Assistive Technology (AT) is generally defined as "any item, piece of equipment, or product system whether acquired commercially, modified or customized, that is used to increase, maintain, or improve functional capabilities of individuals with disabilities" (Technology Related Assistance for Individuals with Disabilities Act of 1988, Pub. L. 100-407, Title 29, Chapter 31, § 3002(a)(3)). These can be acquired commercially, off the shelf, modified, or customized. Cognitive Support Technologies (CST) are a class of assistive technologies designed to help with memory, attention, concentration, and so on. CSTs can be no-tech, mechnical, or electronic devices specifically designed to support memory, thought, or any of the specific mental functions listed in the International Classification of Functioning, Disability and Health (ICF). They also can be everyday technologies that are adopted by and/or adapted to the needs of persons with cognitive disabilities.
For more information about Cognitive Support Technologies, check out these publications by author Marcia Scherer:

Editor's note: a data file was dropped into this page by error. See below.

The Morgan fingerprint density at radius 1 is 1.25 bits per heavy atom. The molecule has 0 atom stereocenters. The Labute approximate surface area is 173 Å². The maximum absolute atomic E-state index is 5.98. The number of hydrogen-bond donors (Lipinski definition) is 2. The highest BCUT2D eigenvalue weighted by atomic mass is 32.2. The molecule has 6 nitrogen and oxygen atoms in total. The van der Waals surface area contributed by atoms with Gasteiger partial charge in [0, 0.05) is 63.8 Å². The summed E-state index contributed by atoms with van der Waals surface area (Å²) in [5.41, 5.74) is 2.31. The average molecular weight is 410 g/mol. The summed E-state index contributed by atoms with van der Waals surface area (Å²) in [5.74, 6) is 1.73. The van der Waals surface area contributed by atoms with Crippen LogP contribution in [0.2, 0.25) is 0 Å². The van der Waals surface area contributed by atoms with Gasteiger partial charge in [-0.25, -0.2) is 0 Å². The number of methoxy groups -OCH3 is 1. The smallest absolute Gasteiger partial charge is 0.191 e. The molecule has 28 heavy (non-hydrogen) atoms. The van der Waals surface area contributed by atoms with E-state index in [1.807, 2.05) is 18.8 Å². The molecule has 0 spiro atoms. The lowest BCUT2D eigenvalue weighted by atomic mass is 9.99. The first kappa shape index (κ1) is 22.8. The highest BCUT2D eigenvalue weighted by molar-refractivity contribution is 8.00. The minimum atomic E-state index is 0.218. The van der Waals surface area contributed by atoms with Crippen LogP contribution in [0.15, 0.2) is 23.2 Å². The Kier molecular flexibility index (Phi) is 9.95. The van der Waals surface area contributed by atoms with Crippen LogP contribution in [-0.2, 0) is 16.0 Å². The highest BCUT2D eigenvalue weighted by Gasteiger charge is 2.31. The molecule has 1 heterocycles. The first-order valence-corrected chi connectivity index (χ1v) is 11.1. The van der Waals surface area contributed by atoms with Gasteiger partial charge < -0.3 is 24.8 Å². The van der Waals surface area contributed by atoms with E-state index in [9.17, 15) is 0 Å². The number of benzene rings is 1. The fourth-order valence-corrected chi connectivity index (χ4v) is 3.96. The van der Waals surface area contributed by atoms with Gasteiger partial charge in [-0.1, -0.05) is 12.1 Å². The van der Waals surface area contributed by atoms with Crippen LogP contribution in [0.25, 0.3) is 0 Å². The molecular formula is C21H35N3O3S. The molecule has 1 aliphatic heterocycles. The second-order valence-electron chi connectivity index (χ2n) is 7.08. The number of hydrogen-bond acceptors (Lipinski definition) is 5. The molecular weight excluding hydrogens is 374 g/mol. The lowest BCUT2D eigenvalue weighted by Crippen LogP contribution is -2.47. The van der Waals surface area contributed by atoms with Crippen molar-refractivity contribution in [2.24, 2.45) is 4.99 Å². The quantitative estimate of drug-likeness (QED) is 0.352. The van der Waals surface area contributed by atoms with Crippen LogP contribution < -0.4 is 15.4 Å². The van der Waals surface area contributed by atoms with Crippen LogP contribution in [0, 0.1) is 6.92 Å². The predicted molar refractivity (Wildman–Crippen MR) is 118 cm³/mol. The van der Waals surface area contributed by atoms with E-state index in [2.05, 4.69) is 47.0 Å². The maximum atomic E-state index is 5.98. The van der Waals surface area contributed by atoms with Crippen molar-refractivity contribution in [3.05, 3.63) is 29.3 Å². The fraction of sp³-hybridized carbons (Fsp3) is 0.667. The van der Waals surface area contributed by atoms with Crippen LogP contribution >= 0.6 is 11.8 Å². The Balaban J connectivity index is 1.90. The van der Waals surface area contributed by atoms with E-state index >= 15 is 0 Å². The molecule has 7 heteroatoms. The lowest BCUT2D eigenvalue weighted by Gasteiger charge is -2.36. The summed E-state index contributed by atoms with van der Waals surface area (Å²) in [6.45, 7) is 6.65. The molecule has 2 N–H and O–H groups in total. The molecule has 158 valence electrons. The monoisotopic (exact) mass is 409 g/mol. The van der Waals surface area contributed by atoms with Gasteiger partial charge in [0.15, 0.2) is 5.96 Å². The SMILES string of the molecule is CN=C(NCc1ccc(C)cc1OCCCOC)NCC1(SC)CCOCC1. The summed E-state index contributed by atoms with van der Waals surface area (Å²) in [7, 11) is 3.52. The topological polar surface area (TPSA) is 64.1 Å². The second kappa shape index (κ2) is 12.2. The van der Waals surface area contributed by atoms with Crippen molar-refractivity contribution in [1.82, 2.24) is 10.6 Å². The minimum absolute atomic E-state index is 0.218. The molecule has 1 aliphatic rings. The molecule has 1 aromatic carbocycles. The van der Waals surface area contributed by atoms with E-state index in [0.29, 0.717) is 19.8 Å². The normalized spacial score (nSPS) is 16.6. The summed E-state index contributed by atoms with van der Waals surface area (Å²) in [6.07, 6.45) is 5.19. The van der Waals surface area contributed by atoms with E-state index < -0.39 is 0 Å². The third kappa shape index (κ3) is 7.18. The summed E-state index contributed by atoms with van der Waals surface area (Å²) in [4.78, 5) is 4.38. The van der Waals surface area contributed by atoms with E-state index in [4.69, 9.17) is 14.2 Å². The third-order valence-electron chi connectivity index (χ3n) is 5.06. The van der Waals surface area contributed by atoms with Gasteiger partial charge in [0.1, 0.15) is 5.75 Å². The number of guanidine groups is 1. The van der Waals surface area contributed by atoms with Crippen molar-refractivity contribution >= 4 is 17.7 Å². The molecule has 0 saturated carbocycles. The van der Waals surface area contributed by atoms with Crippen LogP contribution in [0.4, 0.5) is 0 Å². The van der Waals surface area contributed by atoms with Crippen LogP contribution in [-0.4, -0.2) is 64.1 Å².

Every student who participates in Project Career is provided with an iPad. We chose the iPad for several reasons:
However, almost any mobile technology such as a laptop or other tablet computer would work. Some students might even find that a smart phone would be sufficient, depending on the specific apps needed
Currently, there are apps available to the general public that can be used to assist a very broad range of cognitive functions. Numerous apps exist to help with typical classroom functions such as note taking, time management, scheduling, organizing, studying, etc. Other apps can help with reading, writing, and learning or reviewing course materials (e.g., flash cards). In addition, many students who have experienced a TBI benefit from use of apps designed for improving sleep habits, tracking headaches, relaxing, and meditating. Each student's needs are unique.